The film that sticks in my mind the most as a representation of this golden time is Scorsese’s black comedy After Hours (1985). Ironically we came across a late night TV screening of it. I think we’d just finished watching something else. Starring the often underrated Griffin Dunne and Rosanna Arquette, it’s a low key Scorsese film, a forgotten gem. It plays out over one night, with random chance encounters and an endless set of unfortunate events that unfold to set the hapless Dunne off course. It has a surreal, dreamlike aesthetic, made more enveloping due to the lateness of that viewing I’m sure. We held that film in high esteem for years afterwards, united in the shared random experience of happening upon it by chance.

When I left home for university, Tony moved south to Birmingham. Our lives went in different directions, but we still remained solid, and I enjoyed trips to see him when I could scrape the train fare together. We’d watch videos in his flat, which we rented from the highbrow video shop in Moseley where he lived. In order to join you had to tell the owner your three favourite films, and when you returned your videos you had to give a detailed verbal review and justify your reading of it.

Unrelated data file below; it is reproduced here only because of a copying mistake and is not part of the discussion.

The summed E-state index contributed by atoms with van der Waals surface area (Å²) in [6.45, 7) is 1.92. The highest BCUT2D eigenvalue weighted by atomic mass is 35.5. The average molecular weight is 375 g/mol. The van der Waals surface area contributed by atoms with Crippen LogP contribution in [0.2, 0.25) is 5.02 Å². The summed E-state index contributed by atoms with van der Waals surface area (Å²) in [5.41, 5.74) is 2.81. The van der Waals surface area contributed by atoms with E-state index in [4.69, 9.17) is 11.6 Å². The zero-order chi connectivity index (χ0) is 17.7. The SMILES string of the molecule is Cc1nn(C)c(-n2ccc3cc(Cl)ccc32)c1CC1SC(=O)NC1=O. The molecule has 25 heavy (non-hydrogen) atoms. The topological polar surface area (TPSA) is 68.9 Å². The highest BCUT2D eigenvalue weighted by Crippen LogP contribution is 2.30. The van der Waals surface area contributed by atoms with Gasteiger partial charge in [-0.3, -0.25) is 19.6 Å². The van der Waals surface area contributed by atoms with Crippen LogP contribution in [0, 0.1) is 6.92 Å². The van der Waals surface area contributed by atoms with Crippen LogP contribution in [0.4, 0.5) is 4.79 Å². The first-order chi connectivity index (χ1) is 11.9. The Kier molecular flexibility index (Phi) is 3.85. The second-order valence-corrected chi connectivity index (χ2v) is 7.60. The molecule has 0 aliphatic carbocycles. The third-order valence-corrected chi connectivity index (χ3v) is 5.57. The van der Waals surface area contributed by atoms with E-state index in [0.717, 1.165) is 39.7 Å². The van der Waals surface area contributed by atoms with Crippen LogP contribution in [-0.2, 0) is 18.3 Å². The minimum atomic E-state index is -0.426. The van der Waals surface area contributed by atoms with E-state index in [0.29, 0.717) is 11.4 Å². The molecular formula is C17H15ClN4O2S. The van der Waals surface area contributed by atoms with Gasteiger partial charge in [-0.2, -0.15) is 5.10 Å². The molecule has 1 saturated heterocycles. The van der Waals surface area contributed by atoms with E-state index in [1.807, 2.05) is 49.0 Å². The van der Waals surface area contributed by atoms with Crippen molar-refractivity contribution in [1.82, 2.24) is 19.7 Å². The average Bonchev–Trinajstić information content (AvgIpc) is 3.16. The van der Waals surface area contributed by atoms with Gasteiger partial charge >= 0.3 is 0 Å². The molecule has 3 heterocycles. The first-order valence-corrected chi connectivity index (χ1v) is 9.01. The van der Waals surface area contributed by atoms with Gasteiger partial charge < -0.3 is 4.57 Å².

I moved to London to seek my fortune aged 23. Tony had moved down himself just a few weeks earlier, renting a flat in Ealing. I slept on a mattress on his floor and he helped me navigate the rental accommodation pages of Loot. We returned to the familiar routine of takeaways and video evenings, of enjoying each other’s company and being the best of friends. There was Fincher’s Fight Club, Donnie Darko and one particularly ridiculous argument about The Mexican.

We even made our own film, with him roping me and a cast of friends and relatives into making a feature with him (Easy Money – a detective crime caper sadly only available on the handful of copies he made on VHS.) Happy times.

Our film taste often diverges. He has no interest in the British New Wave, despite my detailed PowerPoint presentations, and my endless lectures on French contemporary cinema largely went unheeded. I don’t think he ever agreed to see a Ken Loach film with me in the end. But there is tremendous common ground to be found, that’s the beauty of discovering cinema together. That connection forged in badly furnished flats and the lengthy discussions about auteurs as we walked the scruffy streets of the city on our way home from the local flea pit. Often now we still communicate in remembered film scenes and dialogue, shared jokes and fond memories of those precious times.

We’ve both grown up and settled down, he met and fell in love with the loveliest woman, but who happened to be Australian, and now he lives on the other side of the world. A million miles away, but still just as close. When I watch a Scorsese film I think of him, I can’t help it.